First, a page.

Friday News Bites: #Ferguson Updates, Terry Pratchett + More

It is Friday once again, friends, and lots has happened. Click on through for Ferguson updates, some science news, obituaries, and more.

Ferguson News:

Michael Brown’s family has decided to file a civil suit against both the city of Ferguson and Officer Darren Brown. This announcement came the day after the Department of Justice declined to file charges.

However, both President Obama and Attorney General Eric Holder have openly criticized the Ferguson Police Department as “abusive” and “oppressive.” The president’s comments came during a town hall meeting in South Carolina on the eve of the 50th Anniversary of the Selma protests.

(Speaking of Selma, the GOP were conspicuously absent during all the events and commemoration that occurred on the anniversary. We’re not surprised, are we?)

The Ferguson City Council decided to remove John Shaw at City Manager on Tuesday, and on Wednesday, the city’s police chief, Thomas Jackson, resigned.

A story about a Ferguson judge, Ronald Brockmeyer, also came out this week: Known for “fixing traffic tickets for himself and colleagues while inflicting a punishing regime of fines and fees on the city’s residents, also owes more than $170,000 in unpaid taxes.”

And then early Thursday morning, two police officers were shot during a protest. Both have since been released from the hospital.

In Other News:

Here’s an interesting story about what it’s like working for the Daily Mail Online. In case you needed further evidence that they are awful.

The Justice Department plans to bring criminal corruption charges against Senator Bob Menendez (D-NJ). He is accused of using his office to accept gifts from high dollar donors in exchange for assisting with specific business interests.

Oklahoma continues to be… problematic: The state ranks as one of the worst for women, and then there was the whole racist fraternity story we heard lots about this week.

Also, the UN has found “alarmingly high levels” of violence against women worldwide, based on their current analysis.

Ireland accidentally legalized ecstasy, ketamine, and various other drugs for about 24 hours. Also, they maybe outlawed heterosexual marriage. So it’s been a full week for them.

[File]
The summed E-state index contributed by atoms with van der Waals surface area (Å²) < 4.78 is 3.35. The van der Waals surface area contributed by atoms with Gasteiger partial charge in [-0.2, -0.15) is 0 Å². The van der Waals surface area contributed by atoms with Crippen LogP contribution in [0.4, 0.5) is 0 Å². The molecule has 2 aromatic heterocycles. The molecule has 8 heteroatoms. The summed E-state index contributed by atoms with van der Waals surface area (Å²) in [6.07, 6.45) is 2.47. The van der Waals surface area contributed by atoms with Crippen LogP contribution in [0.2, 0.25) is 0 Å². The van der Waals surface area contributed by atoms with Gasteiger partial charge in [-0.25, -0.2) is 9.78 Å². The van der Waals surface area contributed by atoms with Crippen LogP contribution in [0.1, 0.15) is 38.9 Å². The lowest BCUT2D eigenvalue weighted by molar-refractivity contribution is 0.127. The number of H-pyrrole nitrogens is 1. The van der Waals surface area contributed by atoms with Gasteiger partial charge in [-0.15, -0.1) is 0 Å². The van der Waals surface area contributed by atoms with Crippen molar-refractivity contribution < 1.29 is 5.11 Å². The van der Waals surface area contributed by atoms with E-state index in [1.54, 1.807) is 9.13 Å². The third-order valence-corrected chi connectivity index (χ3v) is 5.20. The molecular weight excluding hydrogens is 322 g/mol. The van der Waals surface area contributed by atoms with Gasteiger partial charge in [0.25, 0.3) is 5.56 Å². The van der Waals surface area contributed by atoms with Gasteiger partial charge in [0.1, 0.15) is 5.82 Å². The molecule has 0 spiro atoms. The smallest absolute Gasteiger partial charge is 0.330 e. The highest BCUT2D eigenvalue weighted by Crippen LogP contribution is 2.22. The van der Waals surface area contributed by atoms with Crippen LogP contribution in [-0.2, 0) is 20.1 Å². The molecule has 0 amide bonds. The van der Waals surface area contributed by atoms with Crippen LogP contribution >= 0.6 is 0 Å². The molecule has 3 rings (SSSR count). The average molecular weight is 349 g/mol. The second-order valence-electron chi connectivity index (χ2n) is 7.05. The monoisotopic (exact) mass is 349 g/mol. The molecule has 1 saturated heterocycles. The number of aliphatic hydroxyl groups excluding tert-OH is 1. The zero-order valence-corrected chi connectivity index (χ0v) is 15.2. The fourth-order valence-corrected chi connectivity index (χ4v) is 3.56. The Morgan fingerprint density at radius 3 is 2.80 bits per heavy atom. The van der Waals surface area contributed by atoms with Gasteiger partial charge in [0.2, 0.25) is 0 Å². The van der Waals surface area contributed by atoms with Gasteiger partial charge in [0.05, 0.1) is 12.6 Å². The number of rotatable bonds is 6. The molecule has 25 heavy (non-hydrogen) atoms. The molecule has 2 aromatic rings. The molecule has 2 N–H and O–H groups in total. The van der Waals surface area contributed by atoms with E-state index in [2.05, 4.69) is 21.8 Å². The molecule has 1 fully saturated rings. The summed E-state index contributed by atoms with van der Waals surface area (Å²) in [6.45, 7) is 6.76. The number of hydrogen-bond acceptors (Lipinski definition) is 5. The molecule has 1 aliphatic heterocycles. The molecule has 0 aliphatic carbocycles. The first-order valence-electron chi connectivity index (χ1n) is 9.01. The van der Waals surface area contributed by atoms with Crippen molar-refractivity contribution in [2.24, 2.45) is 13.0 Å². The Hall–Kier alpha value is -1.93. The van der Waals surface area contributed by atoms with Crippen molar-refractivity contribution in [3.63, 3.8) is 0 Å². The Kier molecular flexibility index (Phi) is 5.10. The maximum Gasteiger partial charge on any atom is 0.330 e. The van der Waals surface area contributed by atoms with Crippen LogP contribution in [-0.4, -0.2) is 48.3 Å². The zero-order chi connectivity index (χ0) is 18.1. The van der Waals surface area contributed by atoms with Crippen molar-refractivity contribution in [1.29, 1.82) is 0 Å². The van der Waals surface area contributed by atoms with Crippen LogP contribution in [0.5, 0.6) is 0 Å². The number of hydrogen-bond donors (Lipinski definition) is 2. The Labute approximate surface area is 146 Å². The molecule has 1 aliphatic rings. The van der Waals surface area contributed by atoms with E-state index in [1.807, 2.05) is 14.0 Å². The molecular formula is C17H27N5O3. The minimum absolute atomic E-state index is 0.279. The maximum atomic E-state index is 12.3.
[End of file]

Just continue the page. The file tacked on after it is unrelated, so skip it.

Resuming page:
The U.S. Department of Labor has extended medical leave benefits to same-sex couples, even if the couple lives in a state that has yet to legalize same-sex marriage.

Also, the Obama Administration has told the Supreme Court that they think same-sex marriage bans are unconstitutional. High-five, Mr. President!


A new study suggests that psychedelic drugs like LSD and mushrooms can help treat depression. The team behind the study plans to continue their research.

Apparently the DNA of sperm from ex-partners can linger in female flies, later influencing the genetics of their off-spring. No word yet if that’s possible with mammals. This story is not new, but I just saw it, so… try not to imagine the possibilities in accordance to your past!

The oldest known sponge in the world is apparently 600 million years old.

Sorry, hippie friends: Homeopathic drugs don’t really work.


Sir Terry Pratchett died on Thursday from Alzheimer’s. He was 66. Here’s what longtime friend and fellow writer Neil Gaiman had to say.

Documentarian Albert Maysles also died this week, age 88.

Actor Windell D. Middlebrooks, best known for his Miller High Life commercials, died on Monday at age 36. The cause of death has yet to be determined.

Simpsons creative force Sam Simon died from colon cancer on Sunday. He was 59.

In Entertainment:

Further investigation is going into whether or not Harper Lee is mentally competent enough to approve the release of her “newly discovered” novelGo Set a Watchman.

And although I don’t necessarily buy that this case met the standard for plagiarism, it’s still somewhat satisfying to know that Robin Thicke and Pharrell Williams now owe Marvin Gaye’s estate $7.4 million. But that’s just because “Blurred Lines” is a terrible song.

Also, the court case gave us this amusing rendering of Robin Thicke:

Robin Thicke courtroom drawing

See you next time, friends.

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Sara Habein

Sara Habein is the author of Infinite Disposable, a collection of microfiction, and her work has appeared on The Rumpus, Pajiba and Word Riot, among others. Her book reviews and other commentary appear at Glorified Love Letters, and she is the co-manager of Electric City Creative.

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